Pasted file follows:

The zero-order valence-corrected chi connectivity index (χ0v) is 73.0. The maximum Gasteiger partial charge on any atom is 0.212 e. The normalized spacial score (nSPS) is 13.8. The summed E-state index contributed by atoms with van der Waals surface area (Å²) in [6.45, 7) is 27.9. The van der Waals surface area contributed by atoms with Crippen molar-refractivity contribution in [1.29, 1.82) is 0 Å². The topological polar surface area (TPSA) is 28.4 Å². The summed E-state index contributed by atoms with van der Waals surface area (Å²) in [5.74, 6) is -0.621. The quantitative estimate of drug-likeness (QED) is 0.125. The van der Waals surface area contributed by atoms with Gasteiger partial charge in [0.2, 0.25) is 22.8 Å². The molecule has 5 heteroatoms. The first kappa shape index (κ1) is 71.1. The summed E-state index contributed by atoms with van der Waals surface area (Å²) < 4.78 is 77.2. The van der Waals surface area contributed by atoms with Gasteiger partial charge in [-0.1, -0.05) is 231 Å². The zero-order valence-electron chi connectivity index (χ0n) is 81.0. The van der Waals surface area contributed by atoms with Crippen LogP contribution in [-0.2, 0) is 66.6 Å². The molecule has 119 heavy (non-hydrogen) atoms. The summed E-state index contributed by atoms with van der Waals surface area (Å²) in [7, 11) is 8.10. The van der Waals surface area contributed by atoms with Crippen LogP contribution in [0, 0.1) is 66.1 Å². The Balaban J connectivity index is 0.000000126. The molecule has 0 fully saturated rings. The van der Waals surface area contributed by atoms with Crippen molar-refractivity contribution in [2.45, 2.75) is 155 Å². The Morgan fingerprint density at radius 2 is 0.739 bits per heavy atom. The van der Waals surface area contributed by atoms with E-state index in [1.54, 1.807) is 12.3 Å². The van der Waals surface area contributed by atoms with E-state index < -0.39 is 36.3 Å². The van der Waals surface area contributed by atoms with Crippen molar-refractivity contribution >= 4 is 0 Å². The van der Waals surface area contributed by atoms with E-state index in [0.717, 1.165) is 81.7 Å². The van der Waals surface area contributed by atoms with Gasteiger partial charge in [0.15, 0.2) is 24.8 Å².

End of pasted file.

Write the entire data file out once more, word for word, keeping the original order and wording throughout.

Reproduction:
The zero-order valence-corrected chi connectivity index (χ0v) is 73.0. The maximum Gasteiger partial charge on any atom is 0.212 e. The normalized spacial score (nSPS) is 13.8. The summed E-state index contributed by atoms with van der Waals surface area (Å²) in [6.45, 7) is 27.9. The van der Waals surface area contributed by atoms with Crippen molar-refractivity contribution in [1.29, 1.82) is 0 Å². The topological polar surface area (TPSA) is 28.4 Å². The summed E-state index contributed by atoms with van der Waals surface area (Å²) in [5.74, 6) is -0.621. The quantitative estimate of drug-likeness (QED) is 0.125. The van der Waals surface area contributed by atoms with Gasteiger partial charge in [0.2, 0.25) is 22.8 Å². The molecule has 5 heteroatoms. The first kappa shape index (κ1) is 71.1. The summed E-state index contributed by atoms with van der Waals surface area (Å²) < 4.78 is 77.2. The van der Waals surface area contributed by atoms with Gasteiger partial charge in [-0.1, -0.05) is 231 Å². The zero-order valence-electron chi connectivity index (χ0n) is 81.0. The van der Waals surface area contributed by atoms with Crippen LogP contribution in [-0.2, 0) is 66.6 Å². The molecule has 119 heavy (non-hydrogen) atoms. The summed E-state index contributed by atoms with van der Waals surface area (Å²) in [7, 11) is 8.10. The van der Waals surface area contributed by atoms with Crippen LogP contribution in [0, 0.1) is 66.1 Å². The Balaban J connectivity index is 0.000000126. The molecule has 0 fully saturated rings. The van der Waals surface area contributed by atoms with Crippen molar-refractivity contribution in [2.45, 2.75) is 155 Å². The Morgan fingerprint density at radius 2 is 0.739 bits per heavy atom. The van der Waals surface area contributed by atoms with E-state index in [1.54, 1.807) is 12.3 Å². The van der Waals surface area contributed by atoms with E-state index < -0.39 is 36.3 Å². The van der Waals surface area contributed by atoms with Crippen molar-refractivity contribution >= 4 is 0 Å². The van der Waals surface area contributed by atoms with E-state index in [0.717, 1.165) is 81.7 Å². The van der Waals surface area contributed by atoms with Gasteiger partial charge in [0.15, 0.2) is 24.8 Å².